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The context is the proof of Hadamard's theorem (Chapter 5, Theorem 8).

The setup is the following: $f(z)$ is entire, $f(0) \neq 0$, $f(z)$ is of finite order $\lambda$.

The paragraph that is confusing me:

Let us denote by $\nu(\rho)$ the number of zeros $a_n$ with $|a_n| \leq \rho$. In order to find an upper bound for $\nu(\rho)$ we apply (44) with $2\rho$ in the place of $\rho$ and omit the terms $\log(2\rho/|a_n|)$ with $|a_n| \geq \rho$. We find $$ \nu(\rho) \log2 \leq \frac{1}{2\pi}\int_0^{2\pi} \log|f(2\rho e^{i\theta})| d\theta - \log|f(0)|. $$ In view of (47) it follows that $\lim_{\rho \to \infty} \nu(\rho)\rho^{-\lambda - \epsilon} = 0$ for every $\epsilon > 0$.

Here, (44) is Jensen's formula, $$ \log|f(0)| = - \sum_{i = 1}^n \log\left(\frac{\rho}{|a_i|}\right) + \frac{1}{2\pi} \int_0^{2\pi} \log|f(\rho e^{i \theta})|d\theta$$ and (47) is the definition of the order $\lambda$, $$M(r) \leq e^{r^{\lambda + \epsilon}}$$ for any given $\epsilon > 0$ as soon as $r$ is sufficiently large, where $M(r) = \sup_{|z| = r} |f(z)|$.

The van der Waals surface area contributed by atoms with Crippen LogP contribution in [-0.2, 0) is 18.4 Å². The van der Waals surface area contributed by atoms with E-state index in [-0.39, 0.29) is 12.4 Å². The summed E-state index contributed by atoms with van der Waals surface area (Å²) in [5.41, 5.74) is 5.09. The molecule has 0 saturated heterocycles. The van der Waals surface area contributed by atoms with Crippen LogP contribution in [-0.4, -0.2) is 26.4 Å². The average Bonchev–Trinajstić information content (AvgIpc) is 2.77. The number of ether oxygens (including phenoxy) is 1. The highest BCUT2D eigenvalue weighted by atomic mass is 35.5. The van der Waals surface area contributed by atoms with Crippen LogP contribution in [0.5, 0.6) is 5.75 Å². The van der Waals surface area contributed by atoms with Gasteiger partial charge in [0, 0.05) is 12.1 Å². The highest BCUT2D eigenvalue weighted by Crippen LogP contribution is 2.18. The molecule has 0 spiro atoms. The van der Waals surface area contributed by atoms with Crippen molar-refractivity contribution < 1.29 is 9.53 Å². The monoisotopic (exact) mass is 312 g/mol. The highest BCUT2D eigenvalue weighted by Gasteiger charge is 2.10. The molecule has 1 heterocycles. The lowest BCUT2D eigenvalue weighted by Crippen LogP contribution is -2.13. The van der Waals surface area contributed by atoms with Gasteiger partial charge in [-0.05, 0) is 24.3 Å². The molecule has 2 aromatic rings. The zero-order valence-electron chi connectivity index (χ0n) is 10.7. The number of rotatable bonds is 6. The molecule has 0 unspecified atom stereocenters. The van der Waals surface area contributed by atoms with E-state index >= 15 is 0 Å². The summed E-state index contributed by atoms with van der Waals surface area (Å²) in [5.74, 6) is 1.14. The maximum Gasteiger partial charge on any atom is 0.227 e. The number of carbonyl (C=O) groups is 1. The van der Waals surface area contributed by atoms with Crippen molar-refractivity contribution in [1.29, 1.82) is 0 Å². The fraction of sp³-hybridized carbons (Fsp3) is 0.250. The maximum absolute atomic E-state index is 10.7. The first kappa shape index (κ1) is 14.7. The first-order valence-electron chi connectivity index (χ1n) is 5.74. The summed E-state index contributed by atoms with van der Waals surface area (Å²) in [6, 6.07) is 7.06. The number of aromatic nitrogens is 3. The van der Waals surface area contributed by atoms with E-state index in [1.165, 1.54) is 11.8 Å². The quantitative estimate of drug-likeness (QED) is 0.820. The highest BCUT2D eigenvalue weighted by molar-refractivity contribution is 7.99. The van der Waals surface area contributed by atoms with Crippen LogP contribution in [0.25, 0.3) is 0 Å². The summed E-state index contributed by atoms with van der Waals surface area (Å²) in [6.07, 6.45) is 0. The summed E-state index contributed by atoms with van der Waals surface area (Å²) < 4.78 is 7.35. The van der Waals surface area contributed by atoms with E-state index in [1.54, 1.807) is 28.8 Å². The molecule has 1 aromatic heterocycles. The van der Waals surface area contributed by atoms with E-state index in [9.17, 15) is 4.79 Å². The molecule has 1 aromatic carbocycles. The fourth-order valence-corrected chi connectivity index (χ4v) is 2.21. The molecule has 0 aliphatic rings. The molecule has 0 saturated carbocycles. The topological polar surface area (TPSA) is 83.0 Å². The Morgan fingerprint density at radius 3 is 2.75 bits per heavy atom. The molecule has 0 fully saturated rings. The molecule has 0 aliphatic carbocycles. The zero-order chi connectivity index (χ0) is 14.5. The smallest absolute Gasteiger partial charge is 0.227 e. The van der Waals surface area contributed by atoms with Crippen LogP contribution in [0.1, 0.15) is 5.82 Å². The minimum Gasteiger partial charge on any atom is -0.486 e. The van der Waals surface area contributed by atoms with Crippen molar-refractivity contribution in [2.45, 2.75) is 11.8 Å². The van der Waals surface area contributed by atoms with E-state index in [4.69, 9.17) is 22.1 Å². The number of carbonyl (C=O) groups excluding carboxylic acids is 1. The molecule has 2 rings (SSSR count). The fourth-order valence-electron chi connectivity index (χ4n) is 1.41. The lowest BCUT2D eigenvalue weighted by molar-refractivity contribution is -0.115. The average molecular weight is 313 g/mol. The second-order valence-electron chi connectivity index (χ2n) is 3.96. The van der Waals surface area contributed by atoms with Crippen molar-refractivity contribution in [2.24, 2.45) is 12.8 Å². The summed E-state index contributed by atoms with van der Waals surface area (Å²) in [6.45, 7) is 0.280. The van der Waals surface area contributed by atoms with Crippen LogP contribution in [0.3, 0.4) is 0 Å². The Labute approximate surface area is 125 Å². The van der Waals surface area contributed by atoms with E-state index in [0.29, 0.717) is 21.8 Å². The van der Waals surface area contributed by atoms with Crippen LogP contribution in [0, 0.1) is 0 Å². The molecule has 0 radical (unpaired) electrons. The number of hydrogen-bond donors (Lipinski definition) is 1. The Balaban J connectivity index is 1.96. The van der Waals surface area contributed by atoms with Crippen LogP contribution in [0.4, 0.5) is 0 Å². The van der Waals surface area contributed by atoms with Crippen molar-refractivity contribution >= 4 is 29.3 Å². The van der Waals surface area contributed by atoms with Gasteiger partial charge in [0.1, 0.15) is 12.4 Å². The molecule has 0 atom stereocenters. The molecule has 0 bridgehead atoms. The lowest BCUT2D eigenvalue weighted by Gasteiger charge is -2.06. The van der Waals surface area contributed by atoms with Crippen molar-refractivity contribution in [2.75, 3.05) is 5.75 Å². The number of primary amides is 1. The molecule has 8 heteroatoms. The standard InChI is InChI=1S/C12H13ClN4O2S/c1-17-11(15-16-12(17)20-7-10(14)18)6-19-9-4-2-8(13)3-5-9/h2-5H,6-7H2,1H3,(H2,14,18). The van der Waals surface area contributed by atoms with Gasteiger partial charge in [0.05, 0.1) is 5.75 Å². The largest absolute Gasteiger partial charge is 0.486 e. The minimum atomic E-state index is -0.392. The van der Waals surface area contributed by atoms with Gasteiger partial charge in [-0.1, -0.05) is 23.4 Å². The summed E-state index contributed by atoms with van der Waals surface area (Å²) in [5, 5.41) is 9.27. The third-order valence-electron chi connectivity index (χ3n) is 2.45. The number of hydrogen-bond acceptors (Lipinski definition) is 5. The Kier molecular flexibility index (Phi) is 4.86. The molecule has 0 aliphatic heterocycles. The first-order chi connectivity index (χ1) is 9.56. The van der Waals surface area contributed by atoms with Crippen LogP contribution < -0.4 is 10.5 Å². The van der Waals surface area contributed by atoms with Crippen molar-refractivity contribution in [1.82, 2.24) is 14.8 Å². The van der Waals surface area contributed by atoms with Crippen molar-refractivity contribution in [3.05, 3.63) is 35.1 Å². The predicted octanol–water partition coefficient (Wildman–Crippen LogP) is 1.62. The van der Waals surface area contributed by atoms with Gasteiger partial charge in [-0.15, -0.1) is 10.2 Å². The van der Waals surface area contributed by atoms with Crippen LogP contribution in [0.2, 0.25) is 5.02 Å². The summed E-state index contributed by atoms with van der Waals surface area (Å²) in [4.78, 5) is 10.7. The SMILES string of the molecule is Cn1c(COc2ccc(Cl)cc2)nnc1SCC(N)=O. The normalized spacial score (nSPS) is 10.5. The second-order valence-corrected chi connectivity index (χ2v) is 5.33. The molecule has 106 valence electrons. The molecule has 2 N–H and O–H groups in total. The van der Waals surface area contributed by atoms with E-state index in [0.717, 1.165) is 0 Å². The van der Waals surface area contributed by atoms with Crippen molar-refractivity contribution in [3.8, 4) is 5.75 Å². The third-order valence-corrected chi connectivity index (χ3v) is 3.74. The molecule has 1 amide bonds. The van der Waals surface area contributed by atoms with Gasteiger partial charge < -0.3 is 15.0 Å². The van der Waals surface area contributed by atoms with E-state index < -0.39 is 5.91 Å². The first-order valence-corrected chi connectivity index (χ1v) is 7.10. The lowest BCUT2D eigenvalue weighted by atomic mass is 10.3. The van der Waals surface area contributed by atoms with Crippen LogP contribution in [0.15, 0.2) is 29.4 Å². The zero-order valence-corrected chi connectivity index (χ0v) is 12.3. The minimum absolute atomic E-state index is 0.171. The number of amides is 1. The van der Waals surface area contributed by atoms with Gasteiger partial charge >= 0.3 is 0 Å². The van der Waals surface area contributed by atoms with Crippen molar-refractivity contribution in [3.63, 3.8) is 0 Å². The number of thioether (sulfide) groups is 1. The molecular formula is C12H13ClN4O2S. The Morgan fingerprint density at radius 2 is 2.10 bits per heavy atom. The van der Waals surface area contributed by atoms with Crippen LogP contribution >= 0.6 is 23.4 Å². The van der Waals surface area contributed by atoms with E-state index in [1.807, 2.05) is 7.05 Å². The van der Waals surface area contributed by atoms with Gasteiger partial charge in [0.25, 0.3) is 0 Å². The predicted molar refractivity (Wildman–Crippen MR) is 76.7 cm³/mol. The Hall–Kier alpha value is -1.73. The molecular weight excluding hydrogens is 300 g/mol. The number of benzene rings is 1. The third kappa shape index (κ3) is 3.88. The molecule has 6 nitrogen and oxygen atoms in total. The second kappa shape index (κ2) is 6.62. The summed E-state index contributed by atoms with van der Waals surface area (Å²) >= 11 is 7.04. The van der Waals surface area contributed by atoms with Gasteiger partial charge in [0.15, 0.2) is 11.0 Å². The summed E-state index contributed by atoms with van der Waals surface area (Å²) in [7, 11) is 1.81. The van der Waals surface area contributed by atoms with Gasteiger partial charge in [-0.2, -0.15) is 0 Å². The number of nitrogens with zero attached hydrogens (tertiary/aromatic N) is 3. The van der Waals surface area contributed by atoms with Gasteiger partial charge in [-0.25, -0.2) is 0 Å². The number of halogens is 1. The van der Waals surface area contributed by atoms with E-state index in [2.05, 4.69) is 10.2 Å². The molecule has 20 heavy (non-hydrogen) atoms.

I don't understand why the limit in the last sentence is $0$. Substituting (47), I'm getting $$\nu(\rho) \log 2 \leq (2\rho)^{\lambda + \epsilon} - \log|f(0)|, $$ and I don't see how this implies $\nu(\rho) \rho^{-\lambda - \epsilon} \to 0$ as $\rho \to \infty$.

It might just be late, but I'm not seeing it... Thanks for your help.

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Multiply both sides of your last inequality by $\rho^{-\lambda - 2 \epsilon}$, you get that $\nu(\rho) \rho^{-\lambda - 2 \epsilon} \to 0$ as $\rho \to \infty$. And as this is true for all $\epsilon >0$ (in particular for $\epsilon/2$) you're done.

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